U.S. stocks rise as German court clears way for ESM; hopes increase for more U.S. quantitative easing

“U.S. stocks rose, sending the Standard & Poor’s 500 Index toward a four-year high, after Germany’s highest constitutional court allowed the country to ratify the euro area’s permanent bailout fund,” Inyoung Hwang reports for Bloomberg. “Apple Inc. (AAPL) gained 0.5 percent before the company introduces its redesigned iPhone later today.”

“The S&P 500 added 0.4 percent to 1,438.81 at 9:40 a.m. in New York, surpassing the highest close since 2008 set last week. The Dow Jones Industrial Average gained 43.80 points, or 0.3 percent, to 13,367.16 today. Trading in S&P 500 companies was up 32 percent from the 30-day average at this time of day,” Hwang reports. “Germany’s Federal Constitutional Court dismissed motions that sought to stop the government from contributing to the rescue facility known as the European Stability Mechanism. The legal challenge delayed efforts by Chancellor Angela Merkel and other euro-area policy makers to stem the region’s debt crisis. The judges ruled that parliament must approve any increase of the country’s 190 billion euros ($245 billion) of liabilities.”

“In the U.S., the Federal Reserve begins a two-day meeting today amid speculation policy makers will provide more stimulus. The central bank will probably announce a third round of bond purchases tomorrow, according to almost two-thirds of economists in a Bloomberg survey. The central bank will also likely commit to hold interest rates close to zero into 2015, the survey showed,” Hwang reports. “Chairman Ben S. Bernanke and his colleagues on the Federal Open Market Committee will opt for further quantitative easing to support an economy that grew at less than 2 percent in the second quarter, according to economists. The unemployment rate has remained above 8 percent for 43 consecutive months. Stocks have rallied on expectations of easing by the central bank.”

Read more in the full article here.


  1. I don’t get why Europe should bail out Greece, I don’t get why Greeks blame Germany for their terrible habits and culture of borrowing and being irresponsible with others money, I don’t get why there needs to be a bailout fund.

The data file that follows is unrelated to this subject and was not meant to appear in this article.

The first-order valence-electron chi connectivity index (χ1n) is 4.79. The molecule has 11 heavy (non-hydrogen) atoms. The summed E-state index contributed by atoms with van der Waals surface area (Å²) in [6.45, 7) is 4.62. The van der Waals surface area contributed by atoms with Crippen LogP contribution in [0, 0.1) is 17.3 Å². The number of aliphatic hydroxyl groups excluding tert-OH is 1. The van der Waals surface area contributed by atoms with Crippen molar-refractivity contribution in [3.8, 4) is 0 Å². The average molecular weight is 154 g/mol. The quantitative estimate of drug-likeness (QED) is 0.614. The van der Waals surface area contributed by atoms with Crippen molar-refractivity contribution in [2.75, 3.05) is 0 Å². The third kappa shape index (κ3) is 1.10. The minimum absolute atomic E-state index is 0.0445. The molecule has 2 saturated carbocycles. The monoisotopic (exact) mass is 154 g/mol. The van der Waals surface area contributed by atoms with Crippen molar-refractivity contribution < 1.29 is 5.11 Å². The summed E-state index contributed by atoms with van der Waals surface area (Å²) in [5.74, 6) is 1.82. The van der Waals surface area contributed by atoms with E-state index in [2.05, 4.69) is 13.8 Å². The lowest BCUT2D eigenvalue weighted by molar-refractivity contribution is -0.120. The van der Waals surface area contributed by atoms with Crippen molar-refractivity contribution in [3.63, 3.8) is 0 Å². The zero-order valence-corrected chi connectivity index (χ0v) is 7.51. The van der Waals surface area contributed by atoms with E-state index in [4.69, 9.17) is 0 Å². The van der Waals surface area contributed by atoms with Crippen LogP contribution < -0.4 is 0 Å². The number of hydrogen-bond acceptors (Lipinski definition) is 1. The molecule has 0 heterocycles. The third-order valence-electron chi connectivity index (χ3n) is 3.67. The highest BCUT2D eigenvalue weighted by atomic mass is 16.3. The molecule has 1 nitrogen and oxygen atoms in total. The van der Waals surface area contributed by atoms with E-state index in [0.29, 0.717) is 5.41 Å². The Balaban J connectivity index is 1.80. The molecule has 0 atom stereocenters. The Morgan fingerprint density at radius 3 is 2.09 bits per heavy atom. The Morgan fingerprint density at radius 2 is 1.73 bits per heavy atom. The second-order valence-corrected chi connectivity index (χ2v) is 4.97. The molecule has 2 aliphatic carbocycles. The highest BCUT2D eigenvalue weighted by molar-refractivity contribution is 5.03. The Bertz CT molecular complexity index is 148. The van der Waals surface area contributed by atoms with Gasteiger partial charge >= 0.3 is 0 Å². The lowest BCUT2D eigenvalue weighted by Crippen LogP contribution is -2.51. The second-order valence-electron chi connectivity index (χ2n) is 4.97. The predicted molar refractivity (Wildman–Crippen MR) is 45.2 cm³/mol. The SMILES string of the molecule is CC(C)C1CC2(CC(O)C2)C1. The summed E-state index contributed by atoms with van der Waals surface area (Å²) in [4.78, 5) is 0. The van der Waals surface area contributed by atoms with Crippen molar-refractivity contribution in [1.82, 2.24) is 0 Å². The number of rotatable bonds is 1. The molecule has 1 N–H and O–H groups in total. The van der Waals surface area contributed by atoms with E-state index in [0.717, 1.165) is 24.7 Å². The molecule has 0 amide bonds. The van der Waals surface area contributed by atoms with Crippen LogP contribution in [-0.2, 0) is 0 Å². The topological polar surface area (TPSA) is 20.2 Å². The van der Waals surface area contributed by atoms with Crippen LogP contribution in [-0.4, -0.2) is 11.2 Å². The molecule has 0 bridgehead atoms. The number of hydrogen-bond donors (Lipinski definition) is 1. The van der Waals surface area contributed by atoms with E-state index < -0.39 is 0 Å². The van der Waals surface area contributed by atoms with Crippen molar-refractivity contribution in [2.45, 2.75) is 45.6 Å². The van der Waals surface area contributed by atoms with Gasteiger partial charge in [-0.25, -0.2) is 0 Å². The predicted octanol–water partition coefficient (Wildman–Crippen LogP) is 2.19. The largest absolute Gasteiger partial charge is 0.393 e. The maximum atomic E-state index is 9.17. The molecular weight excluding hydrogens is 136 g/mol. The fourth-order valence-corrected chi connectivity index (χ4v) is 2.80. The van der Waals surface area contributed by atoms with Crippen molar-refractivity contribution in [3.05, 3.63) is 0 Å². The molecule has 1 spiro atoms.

None of this makes a single bit of sense.

    If Greece does not contribute to the European Union they should not be a member. If they can’t pay their debt they should stop borrowing and reform their government and society and the banks should stop lending to them. Same with other southern European poorly run countries.

    1. Greece was courted for a long time in regards to membership in the EU. The problem with all of these scenarios is that they do not take into account the disparity in currency valuations among the member countries. Since there is no uniform monetary policy that can be effectively enforced, you are bound to have a situation where certain member nations fall behind in their ability to base their economies on this currency fluctuation. This is also evident in Spain and Ireland. It doesn’t matter how the country is run (or if it is governed correctly. Greece, for example, can never approach the GDP of Germany or France. Thus, its economy suffers. And when the worldwide banking crisis (started by greedy speculators in the western capital markets) effects one economy, it causes problems for nations whse economies are not as strong or as diverse as the strongest economy.

  2. Quantitative Easing is a euphemism for the progressive devaluation of the US Dollar and all non hard assets denominated in Dollars for the expressed purpose of propping up zombie banks by unelected officials.

    What the Fed has handed out and obligated the United States for makes TARP and the Obama Stimulus program look like petty cash. It also dwarfs the estimated $4 Trillion cost of Bush’s elective wars in SW Asia.

    Where are the teabaggers on this issue? Where are the ‘true conservatives’? Where are the Paulites?

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